The foodservice and retail sectors are making an impact. More than 14 key players such as Burger King, McDonald’s, and Panera Bread are building sustainability strategies around PFAS initiatives. Notably, Panera Bread launched PFAS-free baguette bags in the summer of 2020. Four large U.S. grocery chains now require PFAS-free packaging on private labels. Expansion of foodservice and retailer sustainability initiatives, including chemicals of concern, is needed to link the initiatives related to sourcing (recycled content) and disposal (recyclable) of packaging to the UN's Sustainable Development Goals (SDGs) Target 12 on food waste and more sustainable packaging. This link is critical since recycled content targets should consider the potential of PFAS to be within recycled packaging materials and that these materials should not be in direct contact with certain types of food and only for safe conditions of use.

A Sequence of Assessment, Mitigation, and Control

Assessing which packaging materials are highly probable to contain PFAS and other chemicals of concern is underway. Significantly, this encompasses the consideration of processing aids, inks, adhesives, and other chemicals used in package conversion processes. Next, the levels of PFAS and other chemicals of concern within suspect packaging and food are measured. If PFAS or other chemicals of concern are found, then suitable replacements are made and the packaging value chain is controlled to ensure that PFAS do not reenter the system. Furthermore, comprehensive testing of final packaging is embedded within specifications, qualifications, and standard operating procedures to prevent the reintroduction of PFAS.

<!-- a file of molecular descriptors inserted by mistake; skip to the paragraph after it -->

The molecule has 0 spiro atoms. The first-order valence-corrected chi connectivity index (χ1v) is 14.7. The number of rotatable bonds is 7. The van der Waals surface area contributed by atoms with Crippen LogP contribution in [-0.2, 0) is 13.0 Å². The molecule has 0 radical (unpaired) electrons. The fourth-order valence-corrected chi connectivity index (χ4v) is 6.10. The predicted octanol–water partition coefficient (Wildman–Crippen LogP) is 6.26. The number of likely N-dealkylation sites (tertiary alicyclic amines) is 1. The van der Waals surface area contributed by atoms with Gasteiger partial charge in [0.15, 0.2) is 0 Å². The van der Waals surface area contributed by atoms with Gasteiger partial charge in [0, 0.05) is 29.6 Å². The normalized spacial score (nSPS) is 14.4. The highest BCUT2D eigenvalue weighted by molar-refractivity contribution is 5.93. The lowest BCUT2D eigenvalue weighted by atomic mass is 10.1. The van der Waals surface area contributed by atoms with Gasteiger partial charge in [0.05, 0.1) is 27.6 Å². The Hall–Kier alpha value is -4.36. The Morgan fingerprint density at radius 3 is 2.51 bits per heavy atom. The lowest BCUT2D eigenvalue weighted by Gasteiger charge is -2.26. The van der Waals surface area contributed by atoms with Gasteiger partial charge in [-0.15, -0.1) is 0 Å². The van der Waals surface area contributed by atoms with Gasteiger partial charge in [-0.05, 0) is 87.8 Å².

Post-Consumer Package Handlers are Taking Action to Halt PFAS Use

At the other end of the value chain, various industry groups have standards for packaging slated for recycling into food packaging or compost of biodegradation. This is "cleaning up" recycled packaging materials and the environment. For example, compostable and biodegradable packaging that may contain PFAS and/or other chemicals of concern is restricted from entering into municipal compost facilities. This avoids contaminating compost used to enhance soil in agriculture with chemicals that can exist in compostable packaging. Likewise, industry recycling certification groups are defining packaging that contains PFAS and other chemicals of concern not to be recyclable.


The distinction between NIAS and IAS within legislative frameworks is fading, and the need for clear restrictions on using PFAS is being addressed. This origin-agnostic approach is essential because it connects the need for a safe environment in which to grow food with the need for safe food-contact packaging and, pragmatically, the need for clear packaging industry guidance on the acceptable levels of PFAS.

In addition, the toxicological impact of PFAS and other chemicals of concern is independent of their IAS or NIAS origins. An aligned value chain of packaging suppliers, brands, retailers, and post-consumer package handlers are prioritizing the replacement of PFAS in packaging. Critically, many innovative solutions require value chain support. As a result, PFAS in food packaging is being addressed earlier than anticipated.

The food packaging industry has the opportunity to lead in educating stakeholders to ensure that rational, defensible, and achievable levels of PFAS and other chemicals of concern are set. We have an opportunity to safeguard food packaging and our food supply.


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Additional Reading

Claire Koelsch Sand, Ph.D. is CEO of Packaging Technology & Research LLC, as well as an Adjunct Professor at both California Polytechnic State University and Michigan State University. She has over 35 years of experience in food packaging. She ranks innovative packaging science solutions to extend shelf life and align with consumer needs, generates implementation roadmaps, and aligns business cases. Dr. Sand is an IFT Fellow and a Riester-Davis-Brody Lifetime Achievement in Food Packaging Award recipient. She holds a Ph.D. in Food Science and Nutrition from the University of Minnesota, as well as M.S. and B.S. degrees in Packaging from Michigan State University.